“You’ve already started to pack and you’ve committed to something, and you just have to, again, reflect on what you initially identified as things you were comfortable with and that you thought there was some potential with moving forward,” Joe says. “As difficult as it was, we decided it was in our best interest to move on.”

Deciding to stay within an APQ can be difficult when an adoption opportunity is presented directly to you. Adam says the preparation they received from their specialist before going active played a key role in these situations.

“It can be frustrating for many people — it was for us — that in the beginning you have to do so much preparation and training and read through these different things and talk about what your preferences are, but in hindsight that was helpful,” he says. “We had a framework with which to make decisions later on.”

An Unexpected Wait — and Another Phone Call

After turning down the last situation around Christmastime, Joe and Adam waited for several months before hearing anything more. Because their last two opportunities had come one right after another, they began to second-guess themselves as their wait stretched longer and longer.

“Did we do the right thing? When is this going to happen?” Joe remembers them asking each other.

The whole time, their adoption specialist reassured them that the right opportunity would come along. At the same time, Joe and Adam took advantage of the longer wait to process the disruption they had just gone through. They continued to do what they loved best — travel — and refused to put their lives on hold, even though they were ready any moment for another call.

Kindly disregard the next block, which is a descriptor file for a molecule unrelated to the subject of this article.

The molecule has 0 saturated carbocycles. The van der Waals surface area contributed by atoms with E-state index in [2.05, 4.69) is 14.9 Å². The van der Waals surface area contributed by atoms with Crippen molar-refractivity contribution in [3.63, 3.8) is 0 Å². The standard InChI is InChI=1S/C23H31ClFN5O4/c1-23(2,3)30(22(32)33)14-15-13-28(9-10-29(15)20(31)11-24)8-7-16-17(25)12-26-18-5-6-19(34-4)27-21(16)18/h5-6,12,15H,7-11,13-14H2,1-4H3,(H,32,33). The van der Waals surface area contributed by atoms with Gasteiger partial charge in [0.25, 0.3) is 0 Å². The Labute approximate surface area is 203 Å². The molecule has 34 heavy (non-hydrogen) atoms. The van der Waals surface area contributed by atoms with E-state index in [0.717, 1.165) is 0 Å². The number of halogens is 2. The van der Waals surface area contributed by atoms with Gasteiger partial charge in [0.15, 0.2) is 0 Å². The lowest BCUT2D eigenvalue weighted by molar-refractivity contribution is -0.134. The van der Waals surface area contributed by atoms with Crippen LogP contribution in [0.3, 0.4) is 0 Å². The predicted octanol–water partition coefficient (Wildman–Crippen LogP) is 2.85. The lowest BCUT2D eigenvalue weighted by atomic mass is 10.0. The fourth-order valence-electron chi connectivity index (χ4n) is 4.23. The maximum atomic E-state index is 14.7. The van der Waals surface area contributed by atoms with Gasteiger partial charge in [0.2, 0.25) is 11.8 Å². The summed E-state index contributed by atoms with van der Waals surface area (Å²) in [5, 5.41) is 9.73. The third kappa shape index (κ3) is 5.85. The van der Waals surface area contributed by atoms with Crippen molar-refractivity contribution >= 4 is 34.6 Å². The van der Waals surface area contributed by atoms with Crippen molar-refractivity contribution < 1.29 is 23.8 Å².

One difficult aspect of the wait? Responding to questions and comments from well-meaning family members and friends. 

“Having to talk about was what happening was difficult,” Adam remembers. “Practice the phrase, ‘All quiet on the Western Front right now, and we’ll let you know when something happens’… You have to have those discussions, so it’s about knowing what to say.” 

In May, the couple got the call they’d been waiting for. This prospective birth mother matched their APQ perfectly, she lived within the same state, and she shared their same adoption goals and preferences. Could it be too good to be true?

“It was definitely difficult, and we definitely had some anxiety about moving forward,” Adam says. “That message that we got was, ‘You have to stick it out and the right opportunity will come along. It will probably take longer than you want it to, but you make it happen.’”

So, they said yes — hoping that it all would indeed work out.

Darling Little Declan

The prospective birth mother was due in August, which allowed Joe and Adam the opportunity for pre-placement contact. After an initial conference call, they settled into frequent email communication with her, making plans to meet her the night before her induction.